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The meteoric rise in popularity of the Web immensely broadened access to information-and misinformation .
Most relevant to this book, the rise of the Web has thrust many people into the role of user -interface designers ... for better or worse . Furthermore, this trend will continue. Although the dot-com crash of 2001 slowed the growth of the Web, it did not stop it. At the time of this writing (mid-2002), credible estimates of the total number of websites vary tremendously-from about 10 million to 150 million-because of differences in how a "website" is defined.  Nonetheless, Web analysts agree that whatever the number of websites is, it is still growing.
Every one of those websites was designed by someone. As Nielsen has pointed out (Nielsen, 1999a), there aren't enough trained user-interface designers on Earth to handle the number of websites that go online each year. Thus most sites are designed by people who lack training and experience in interaction and information design and usability. Put more bluntly: Everyone and his dog is a Web designer, and almost no one has any user-interface or interaction design training.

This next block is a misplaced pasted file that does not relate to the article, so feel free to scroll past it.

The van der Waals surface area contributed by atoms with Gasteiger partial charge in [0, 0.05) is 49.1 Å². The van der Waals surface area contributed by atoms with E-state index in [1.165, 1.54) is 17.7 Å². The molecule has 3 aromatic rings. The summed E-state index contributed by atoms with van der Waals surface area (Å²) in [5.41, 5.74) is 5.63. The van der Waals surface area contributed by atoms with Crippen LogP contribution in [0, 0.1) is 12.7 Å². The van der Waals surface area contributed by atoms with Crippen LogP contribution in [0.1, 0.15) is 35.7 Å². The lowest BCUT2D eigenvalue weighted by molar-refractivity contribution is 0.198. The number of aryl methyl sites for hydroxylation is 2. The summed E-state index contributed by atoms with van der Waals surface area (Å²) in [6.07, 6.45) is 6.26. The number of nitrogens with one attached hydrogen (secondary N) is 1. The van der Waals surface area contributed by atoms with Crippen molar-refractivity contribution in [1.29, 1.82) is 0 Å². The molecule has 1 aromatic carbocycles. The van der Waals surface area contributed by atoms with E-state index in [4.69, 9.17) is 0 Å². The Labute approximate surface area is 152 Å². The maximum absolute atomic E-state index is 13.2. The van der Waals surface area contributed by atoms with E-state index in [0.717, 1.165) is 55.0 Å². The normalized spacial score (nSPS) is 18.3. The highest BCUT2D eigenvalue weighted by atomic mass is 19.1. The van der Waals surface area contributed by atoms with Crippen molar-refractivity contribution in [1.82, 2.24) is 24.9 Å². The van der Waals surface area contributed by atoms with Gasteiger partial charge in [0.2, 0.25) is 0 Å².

In addition to the explosion in the number of Web designers, we had the ascendancy of "Internet time"-extremely aggressive schedules-for Web development. Internet time usually meant no time for careful analysis of the intended users and their tasks , no time for usability testing before taking the sites live, and no time for sanity checks on the soundness of the site's value proposition. From the late 1990s through about 2000, thousands of companies-many of them startups -developed websites and Web-based applications "on Internet time." Business plans were devised on Internet time, large sites were designed on Internet time, and back ends and front ends were implemented on Internet time. Not surprisingly, most of these efforts then crashed and burned ... on Internet time. Lesson: Maybe "Internet time" is not such a great idea.
 Depending on who is counting, a "website" is defined as a registered domain name , a home page, or a Web server that responds. Obviously, the number of sites counted depends on which criterion is used. Web analyst Jakob Nielsen suggests that the most credible estimate is the NetCraft survey: www.netcraft.com/survey/ . In mid-2002, using a criterion based on responding Web servers, NetCraft estimated 37.5 million websites.
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